ROME —  One of the projects most dear to Pope Francis is having the first part of its fourth edition on Friday, before continuing in September.

The Fourth World Meeting of Popular Movements will bring together activists from the most marginalized communities of society in the most visible example of the “popularism” the pontiff has proposed to counter the populism that has been sweeping many nations around the world.

A preparatory meeting is taking place in the Vatican on Friday — via Zoom, due to the pandemic — sponsored by the Dicastery for Integral Human Development.

The Vatican office said the meeting is in response to “the invitation of Francis that the poor and organized communities do not become resigned and to become the protagonists of the change process.”

The World Meeting of Popular Movements – the first of which was held in the Vatican in 2014 – promotes popular movements and organizations coming together to fight “bravely but without arrogance, with determination but without violence, for human dignity, nature and social justice.”

Among those who will participate in the meeting is Gloria Morales, who arrived in the United States from Mexico as an illegal immigrant when she was 16. Now a U.S. citizen, she works with the PICO Network, a grassroots faith-based social justice network.

“Having the world-wide meeting of the popular movements, especially amidst the COVID-19 crisis, is very important, because it gives people the opportunity to come together, think about and come to conclusions regarding how different popular movements confronted the situation,” she told Crux over the phone on Wednesday. “As Pope Francis said, we either come out better or worse.”

She said she hopes that the outcome of the meeting will be a document on the rights to access to land, jobs and housing, which will be given to Pope Francis.

“What can we do so that the neediest and most abandoned of communities can also have a chance to thrive in life?” Morales said.

Although critics have accused the “popularism” promoted by the World Meeting of Popular Movements as just a socialist version of populism, Morales said it’s not about socialism, but about doing things right.

She said when assistance is allocated to help the poor, that money should reach the poor instead of remaining in the pockets of a few people. When goods are exported, the people who actually produced them should make enough money to survive.

“In many cases, people don’t have the opportunity to work their own land because there are no economic benefits from doing so,” she said, adding that in many places, including Mexico, laborers also have to factor in the impact of organized crime.

The fact that grassroots movements are coming together with the support of the Vatican, Morales said, means that “I’m not the only person who thinks that a fairer distribution of wealth is possible. And seeing that I’m inspired by my faith in this, having the support of the Holy Father means a lot to me.”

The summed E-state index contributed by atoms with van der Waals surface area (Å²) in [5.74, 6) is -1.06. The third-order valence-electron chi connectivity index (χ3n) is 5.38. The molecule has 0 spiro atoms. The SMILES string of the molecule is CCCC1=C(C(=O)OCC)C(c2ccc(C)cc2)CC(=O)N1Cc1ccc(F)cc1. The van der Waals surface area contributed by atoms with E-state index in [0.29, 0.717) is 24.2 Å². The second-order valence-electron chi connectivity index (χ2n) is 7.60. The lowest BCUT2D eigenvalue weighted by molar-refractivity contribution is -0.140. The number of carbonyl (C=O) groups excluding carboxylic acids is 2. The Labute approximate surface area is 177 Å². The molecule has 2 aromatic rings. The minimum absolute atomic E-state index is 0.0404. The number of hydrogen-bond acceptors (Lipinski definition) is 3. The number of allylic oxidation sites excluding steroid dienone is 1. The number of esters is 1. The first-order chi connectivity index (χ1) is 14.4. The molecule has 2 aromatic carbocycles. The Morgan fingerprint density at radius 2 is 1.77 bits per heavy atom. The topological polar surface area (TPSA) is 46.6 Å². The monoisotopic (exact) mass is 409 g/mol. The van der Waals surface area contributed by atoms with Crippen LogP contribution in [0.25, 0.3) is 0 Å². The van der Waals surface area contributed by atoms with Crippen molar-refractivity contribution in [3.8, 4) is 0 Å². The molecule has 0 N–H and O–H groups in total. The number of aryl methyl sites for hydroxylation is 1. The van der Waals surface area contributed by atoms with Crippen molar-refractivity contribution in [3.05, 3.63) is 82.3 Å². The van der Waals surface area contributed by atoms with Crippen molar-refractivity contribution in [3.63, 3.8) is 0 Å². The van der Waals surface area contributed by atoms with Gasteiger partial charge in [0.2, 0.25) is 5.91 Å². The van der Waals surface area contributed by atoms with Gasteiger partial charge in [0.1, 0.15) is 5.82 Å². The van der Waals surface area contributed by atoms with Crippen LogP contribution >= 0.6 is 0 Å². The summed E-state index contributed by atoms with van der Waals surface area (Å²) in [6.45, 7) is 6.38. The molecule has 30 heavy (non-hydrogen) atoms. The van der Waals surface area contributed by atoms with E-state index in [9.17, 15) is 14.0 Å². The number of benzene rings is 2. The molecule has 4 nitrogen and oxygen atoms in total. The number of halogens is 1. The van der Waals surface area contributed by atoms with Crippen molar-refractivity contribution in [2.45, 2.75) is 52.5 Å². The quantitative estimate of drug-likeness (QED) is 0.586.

After the first meeting 2014, the second took place the next year in Bolivia, with Francis taking part and delivering a poignant speech that is often referred to as a “mini-social encyclical.”

During that speech, the pontiff gave the popular movement three major tasks: To place the economy at the service of the people, to unite people on the road to peace and justice, and to defend mother Earth.

The third world meeting took place in the Vatican in 2016.

The fourth meeting will discuss the impact of COVID on the most excluded people and the other dilemmas facing humanity today.

“It makes me very emotional to know that a person like Pope Francis is supporting us, having our back, because it creates even more commitment from the part of each one of us to help the other,” Morales said.

Having seen “many opportunities pass me by” because she didn’t have her papers in order, today she feels motivated to help the over 11 million people in the United States who “came here to make a better life for themselves” but cannot do so because they are “illegal.”

“It’s not OK to criminalize them for the fact that they wanted a better life for their children or because they were fleeing organized crime,” Morales said. “I’ve always had that passion to help migrants, [which is the] reason why in our community we have an office through which we help people become legal citizens.”

“Jesus himself was someone who made people uncomfortable in his decision to help others,” she said. “He gave his last drop of blood to help me, so how could I not try to do the same to help others?”

Morales is convinced that the Catholic Church is “a mother of the people, and its role is to embrace all people, and the pope is not just the pope of Catholics, but for all people.”

Francis, she said, is “making a difference, he’s truly being a pastor and asking his own people to smell like the sheep, to actually do the work, make people uncomfortable, as Jesus did.”

“People don’t always like to hear the truth, and I don’t think that the pope is supporting socialism, but the Church is called to embrace everyone,” she said, referring to the many voices that are critical of the social movements.

“Those who are critical of the pope supporting us, maybe have to ask themselves what are they afraid of … having their money disappear? Being called – or inspired through prayer if they’re believers – to help others, better distribute their wealth through for instance, paying their workers a fair wage?”

Follow Inés San Martín on Twitter: @inesanma